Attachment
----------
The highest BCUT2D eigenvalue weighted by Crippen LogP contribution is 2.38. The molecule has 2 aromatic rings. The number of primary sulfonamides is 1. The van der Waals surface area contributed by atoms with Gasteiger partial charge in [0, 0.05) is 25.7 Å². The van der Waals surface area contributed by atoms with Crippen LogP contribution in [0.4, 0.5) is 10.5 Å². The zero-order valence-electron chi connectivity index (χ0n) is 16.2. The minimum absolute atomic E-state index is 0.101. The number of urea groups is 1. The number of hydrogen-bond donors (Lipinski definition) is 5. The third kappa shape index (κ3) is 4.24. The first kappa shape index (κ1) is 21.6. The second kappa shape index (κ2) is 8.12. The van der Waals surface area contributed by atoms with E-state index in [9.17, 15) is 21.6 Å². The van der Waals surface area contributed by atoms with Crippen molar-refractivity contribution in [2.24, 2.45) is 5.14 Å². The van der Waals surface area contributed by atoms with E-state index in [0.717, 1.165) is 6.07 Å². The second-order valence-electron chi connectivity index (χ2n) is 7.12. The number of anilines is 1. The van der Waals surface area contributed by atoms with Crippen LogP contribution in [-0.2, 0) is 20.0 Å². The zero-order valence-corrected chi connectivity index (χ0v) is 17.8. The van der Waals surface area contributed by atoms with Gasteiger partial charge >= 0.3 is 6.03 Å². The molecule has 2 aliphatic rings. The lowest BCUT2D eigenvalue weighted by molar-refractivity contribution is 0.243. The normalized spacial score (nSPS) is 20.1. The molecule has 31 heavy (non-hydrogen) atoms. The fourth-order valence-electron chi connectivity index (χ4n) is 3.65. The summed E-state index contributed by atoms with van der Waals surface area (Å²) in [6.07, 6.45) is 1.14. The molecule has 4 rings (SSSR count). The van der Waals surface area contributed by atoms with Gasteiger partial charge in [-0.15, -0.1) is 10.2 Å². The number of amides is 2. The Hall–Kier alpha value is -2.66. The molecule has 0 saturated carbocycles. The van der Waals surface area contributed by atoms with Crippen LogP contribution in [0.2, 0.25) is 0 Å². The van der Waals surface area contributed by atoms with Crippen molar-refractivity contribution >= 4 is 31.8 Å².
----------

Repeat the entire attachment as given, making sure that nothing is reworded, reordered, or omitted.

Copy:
The highest BCUT2D eigenvalue weighted by Crippen LogP contribution is 2.38. The molecule has 2 aromatic rings. The number of primary sulfonamides is 1. The van der Waals surface area contributed by atoms with Gasteiger partial charge in [0, 0.05) is 25.7 Å². The van der Waals surface area contributed by atoms with Crippen LogP contribution in [0.4, 0.5) is 10.5 Å². The zero-order valence-electron chi connectivity index (χ0n) is 16.2. The minimum absolute atomic E-state index is 0.101. The number of urea groups is 1. The number of hydrogen-bond donors (Lipinski definition) is 5. The third kappa shape index (κ3) is 4.24. The first kappa shape index (κ1) is 21.6. The second kappa shape index (κ2) is 8.12. The van der Waals surface area contributed by atoms with E-state index in [9.17, 15) is 21.6 Å². The van der Waals surface area contributed by atoms with Crippen molar-refractivity contribution in [2.24, 2.45) is 5.14 Å². The van der Waals surface area contributed by atoms with E-state index in [0.717, 1.165) is 6.07 Å². The second-order valence-electron chi connectivity index (χ2n) is 7.12. The number of anilines is 1. The van der Waals surface area contributed by atoms with Crippen LogP contribution in [-0.2, 0) is 20.0 Å². The zero-order valence-corrected chi connectivity index (χ0v) is 17.8. The van der Waals surface area contributed by atoms with Gasteiger partial charge >= 0.3 is 6.03 Å². The molecule has 2 aliphatic rings. The lowest BCUT2D eigenvalue weighted by molar-refractivity contribution is 0.243. The normalized spacial score (nSPS) is 20.1. The molecule has 31 heavy (non-hydrogen) atoms. The fourth-order valence-electron chi connectivity index (χ4n) is 3.65. The summed E-state index contributed by atoms with van der Waals surface area (Å²) in [6.07, 6.45) is 1.14. The molecule has 4 rings (SSSR count). The van der Waals surface area contributed by atoms with Gasteiger partial charge in [-0.15, -0.1) is 10.2 Å². The number of amides is 2. The Hall–Kier alpha value is -2.66. The molecule has 0 saturated carbocycles. The van der Waals surface area contributed by atoms with Crippen LogP contribution in [0.2, 0.25) is 0 Å². The van der Waals surface area contributed by atoms with Crippen molar-refractivity contribution >= 4 is 31.8 Å².